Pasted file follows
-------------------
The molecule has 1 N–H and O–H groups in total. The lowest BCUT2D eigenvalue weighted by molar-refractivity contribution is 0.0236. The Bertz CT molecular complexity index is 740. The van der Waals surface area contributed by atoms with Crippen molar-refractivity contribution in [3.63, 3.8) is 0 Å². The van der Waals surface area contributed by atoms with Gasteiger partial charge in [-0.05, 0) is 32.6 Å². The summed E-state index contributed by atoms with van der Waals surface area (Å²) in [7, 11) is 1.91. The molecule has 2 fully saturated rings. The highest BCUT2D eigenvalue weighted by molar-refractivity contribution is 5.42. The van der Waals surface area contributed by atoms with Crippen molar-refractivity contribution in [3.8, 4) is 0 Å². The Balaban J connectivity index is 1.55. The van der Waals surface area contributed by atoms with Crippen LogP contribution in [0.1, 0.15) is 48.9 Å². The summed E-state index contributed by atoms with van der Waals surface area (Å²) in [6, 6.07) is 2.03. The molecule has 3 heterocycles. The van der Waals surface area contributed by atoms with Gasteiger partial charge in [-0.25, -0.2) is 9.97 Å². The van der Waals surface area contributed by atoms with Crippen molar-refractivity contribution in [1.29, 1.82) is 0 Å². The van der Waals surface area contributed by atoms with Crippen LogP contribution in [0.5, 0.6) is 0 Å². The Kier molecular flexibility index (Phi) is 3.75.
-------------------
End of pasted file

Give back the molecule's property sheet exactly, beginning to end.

The molecule has 1 N–H and O–H groups in total. The lowest BCUT2D eigenvalue weighted by molar-refractivity contribution is 0.0236. The Bertz CT molecular complexity index is 740. The van der Waals surface area contributed by atoms with Crippen molar-refractivity contribution in [3.63, 3.8) is 0 Å². The van der Waals surface area contributed by atoms with Gasteiger partial charge in [-0.05, 0) is 32.6 Å². The summed E-state index contributed by atoms with van der Waals surface area (Å²) in [7, 11) is 1.91. The molecule has 2 fully saturated rings. The highest BCUT2D eigenvalue weighted by molar-refractivity contribution is 5.42. The van der Waals surface area contributed by atoms with Crippen molar-refractivity contribution in [3.8, 4) is 0 Å². The Balaban J connectivity index is 1.55. The van der Waals surface area contributed by atoms with Crippen LogP contribution in [0.1, 0.15) is 48.9 Å². The summed E-state index contributed by atoms with van der Waals surface area (Å²) in [6, 6.07) is 2.03. The molecule has 3 heterocycles. The van der Waals surface area contributed by atoms with Gasteiger partial charge in [-0.25, -0.2) is 9.97 Å². The van der Waals surface area contributed by atoms with Crippen molar-refractivity contribution in [1.29, 1.82) is 0 Å². The van der Waals surface area contributed by atoms with Crippen LogP contribution in [0.5, 0.6) is 0 Å². The Kier molecular flexibility index (Phi) is 3.75.